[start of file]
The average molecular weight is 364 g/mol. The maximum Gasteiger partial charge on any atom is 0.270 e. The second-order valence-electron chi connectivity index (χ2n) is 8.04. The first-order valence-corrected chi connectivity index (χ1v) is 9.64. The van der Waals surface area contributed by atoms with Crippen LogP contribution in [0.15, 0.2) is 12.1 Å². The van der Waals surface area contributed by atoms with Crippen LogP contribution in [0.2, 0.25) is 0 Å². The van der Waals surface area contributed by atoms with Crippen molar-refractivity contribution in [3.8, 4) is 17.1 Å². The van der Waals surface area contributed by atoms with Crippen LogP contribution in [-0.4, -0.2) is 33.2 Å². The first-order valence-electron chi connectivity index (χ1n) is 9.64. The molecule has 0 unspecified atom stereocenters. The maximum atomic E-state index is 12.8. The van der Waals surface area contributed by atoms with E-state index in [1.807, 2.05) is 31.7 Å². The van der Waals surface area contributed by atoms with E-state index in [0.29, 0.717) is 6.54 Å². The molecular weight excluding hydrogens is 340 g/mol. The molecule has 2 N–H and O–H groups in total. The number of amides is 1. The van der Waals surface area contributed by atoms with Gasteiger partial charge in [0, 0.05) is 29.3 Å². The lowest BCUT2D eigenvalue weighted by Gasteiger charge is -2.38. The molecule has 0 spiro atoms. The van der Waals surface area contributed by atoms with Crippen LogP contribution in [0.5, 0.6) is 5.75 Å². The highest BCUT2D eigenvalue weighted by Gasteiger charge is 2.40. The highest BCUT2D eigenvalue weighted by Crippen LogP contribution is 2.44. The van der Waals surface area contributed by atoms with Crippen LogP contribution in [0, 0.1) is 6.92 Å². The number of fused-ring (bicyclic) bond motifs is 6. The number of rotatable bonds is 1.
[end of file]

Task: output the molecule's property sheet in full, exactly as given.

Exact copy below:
The average molecular weight is 364 g/mol. The maximum Gasteiger partial charge on any atom is 0.270 e. The second-order valence-electron chi connectivity index (χ2n) is 8.04. The first-order valence-corrected chi connectivity index (χ1v) is 9.64. The van der Waals surface area contributed by atoms with Crippen LogP contribution in [0.15, 0.2) is 12.1 Å². The van der Waals surface area contributed by atoms with Crippen LogP contribution in [0.2, 0.25) is 0 Å². The van der Waals surface area contributed by atoms with Crippen molar-refractivity contribution in [3.8, 4) is 17.1 Å². The van der Waals surface area contributed by atoms with Crippen LogP contribution in [-0.4, -0.2) is 33.2 Å². The first-order valence-electron chi connectivity index (χ1n) is 9.64. The molecule has 0 unspecified atom stereocenters. The maximum atomic E-state index is 12.8. The van der Waals surface area contributed by atoms with E-state index in [1.807, 2.05) is 31.7 Å². The van der Waals surface area contributed by atoms with E-state index in [0.29, 0.717) is 6.54 Å². The molecular weight excluding hydrogens is 340 g/mol. The molecule has 2 N–H and O–H groups in total. The number of amides is 1. The van der Waals surface area contributed by atoms with Gasteiger partial charge in [0, 0.05) is 29.3 Å². The lowest BCUT2D eigenvalue weighted by Gasteiger charge is -2.38. The molecule has 0 spiro atoms. The van der Waals surface area contributed by atoms with Crippen LogP contribution in [0.5, 0.6) is 5.75 Å². The highest BCUT2D eigenvalue weighted by Gasteiger charge is 2.40. The highest BCUT2D eigenvalue weighted by Crippen LogP contribution is 2.44. The van der Waals surface area contributed by atoms with Crippen LogP contribution in [0, 0.1) is 6.92 Å². The number of fused-ring (bicyclic) bond motifs is 6. The number of rotatable bonds is 1.